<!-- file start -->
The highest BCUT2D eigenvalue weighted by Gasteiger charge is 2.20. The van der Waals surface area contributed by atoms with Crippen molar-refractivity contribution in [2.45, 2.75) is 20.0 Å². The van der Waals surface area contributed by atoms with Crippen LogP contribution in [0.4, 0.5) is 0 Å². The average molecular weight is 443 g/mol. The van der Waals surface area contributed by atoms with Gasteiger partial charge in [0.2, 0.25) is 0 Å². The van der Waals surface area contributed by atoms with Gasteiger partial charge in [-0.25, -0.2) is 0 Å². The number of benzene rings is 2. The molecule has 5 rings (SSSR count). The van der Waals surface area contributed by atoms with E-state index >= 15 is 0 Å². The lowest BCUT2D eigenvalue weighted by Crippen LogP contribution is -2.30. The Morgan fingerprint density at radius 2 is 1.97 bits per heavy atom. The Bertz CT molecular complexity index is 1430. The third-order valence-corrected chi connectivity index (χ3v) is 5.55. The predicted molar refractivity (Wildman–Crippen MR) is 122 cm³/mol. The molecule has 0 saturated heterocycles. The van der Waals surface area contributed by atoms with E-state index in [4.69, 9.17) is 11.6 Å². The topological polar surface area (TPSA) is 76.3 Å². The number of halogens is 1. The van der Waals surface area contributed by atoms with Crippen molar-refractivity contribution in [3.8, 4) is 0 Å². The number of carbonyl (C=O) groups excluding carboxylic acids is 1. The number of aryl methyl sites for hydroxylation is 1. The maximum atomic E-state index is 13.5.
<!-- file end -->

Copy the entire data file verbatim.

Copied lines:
The highest BCUT2D eigenvalue weighted by Gasteiger charge is 2.20. The van der Waals surface area contributed by atoms with Crippen molar-refractivity contribution in [2.45, 2.75) is 20.0 Å². The van der Waals surface area contributed by atoms with Crippen LogP contribution in [0.4, 0.5) is 0 Å². The average molecular weight is 443 g/mol. The van der Waals surface area contributed by atoms with Gasteiger partial charge in [0.2, 0.25) is 0 Å². The van der Waals surface area contributed by atoms with Gasteiger partial charge in [-0.25, -0.2) is 0 Å². The number of benzene rings is 2. The molecule has 5 rings (SSSR count). The van der Waals surface area contributed by atoms with E-state index >= 15 is 0 Å². The lowest BCUT2D eigenvalue weighted by Crippen LogP contribution is -2.30. The Morgan fingerprint density at radius 2 is 1.97 bits per heavy atom. The Bertz CT molecular complexity index is 1430. The third-order valence-corrected chi connectivity index (χ3v) is 5.55. The predicted molar refractivity (Wildman–Crippen MR) is 122 cm³/mol. The molecule has 0 saturated heterocycles. The van der Waals surface area contributed by atoms with E-state index in [4.69, 9.17) is 11.6 Å². The topological polar surface area (TPSA) is 76.3 Å². The number of halogens is 1. The van der Waals surface area contributed by atoms with Crippen molar-refractivity contribution in [3.8, 4) is 0 Å². The number of carbonyl (C=O) groups excluding carboxylic acids is 1. The number of aryl methyl sites for hydroxylation is 1. The maximum atomic E-state index is 13.5.